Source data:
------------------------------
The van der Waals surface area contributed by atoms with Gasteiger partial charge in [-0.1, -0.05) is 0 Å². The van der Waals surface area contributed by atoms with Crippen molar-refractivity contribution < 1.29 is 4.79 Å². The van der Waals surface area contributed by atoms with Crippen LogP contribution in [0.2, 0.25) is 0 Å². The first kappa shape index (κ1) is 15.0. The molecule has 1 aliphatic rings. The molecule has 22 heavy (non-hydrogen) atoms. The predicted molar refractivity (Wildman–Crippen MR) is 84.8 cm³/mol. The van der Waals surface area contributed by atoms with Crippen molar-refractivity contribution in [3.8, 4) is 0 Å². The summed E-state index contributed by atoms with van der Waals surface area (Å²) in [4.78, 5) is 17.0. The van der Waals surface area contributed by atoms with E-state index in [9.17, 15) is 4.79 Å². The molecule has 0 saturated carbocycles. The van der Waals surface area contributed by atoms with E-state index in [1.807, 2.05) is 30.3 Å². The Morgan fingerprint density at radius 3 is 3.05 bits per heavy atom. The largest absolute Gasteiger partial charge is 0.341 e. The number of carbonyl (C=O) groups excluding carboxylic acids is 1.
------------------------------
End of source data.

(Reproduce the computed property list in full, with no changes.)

The van der Waals surface area contributed by atoms with Gasteiger partial charge in [-0.1, -0.05) is 0 Å². The van der Waals surface area contributed by atoms with Crippen molar-refractivity contribution < 1.29 is 4.79 Å². The van der Waals surface area contributed by atoms with Crippen LogP contribution in [0.2, 0.25) is 0 Å². The first kappa shape index (κ1) is 15.0. The molecule has 1 aliphatic rings. The molecule has 22 heavy (non-hydrogen) atoms. The predicted molar refractivity (Wildman–Crippen MR) is 84.8 cm³/mol. The van der Waals surface area contributed by atoms with Crippen molar-refractivity contribution in [3.8, 4) is 0 Å². The summed E-state index contributed by atoms with van der Waals surface area (Å²) in [4.78, 5) is 17.0. The van der Waals surface area contributed by atoms with E-state index in [9.17, 15) is 4.79 Å². The molecule has 0 saturated carbocycles. The van der Waals surface area contributed by atoms with E-state index in [1.807, 2.05) is 30.3 Å². The Morgan fingerprint density at radius 3 is 3.05 bits per heavy atom. The largest absolute Gasteiger partial charge is 0.341 e. The number of carbonyl (C=O) groups excluding carboxylic acids is 1.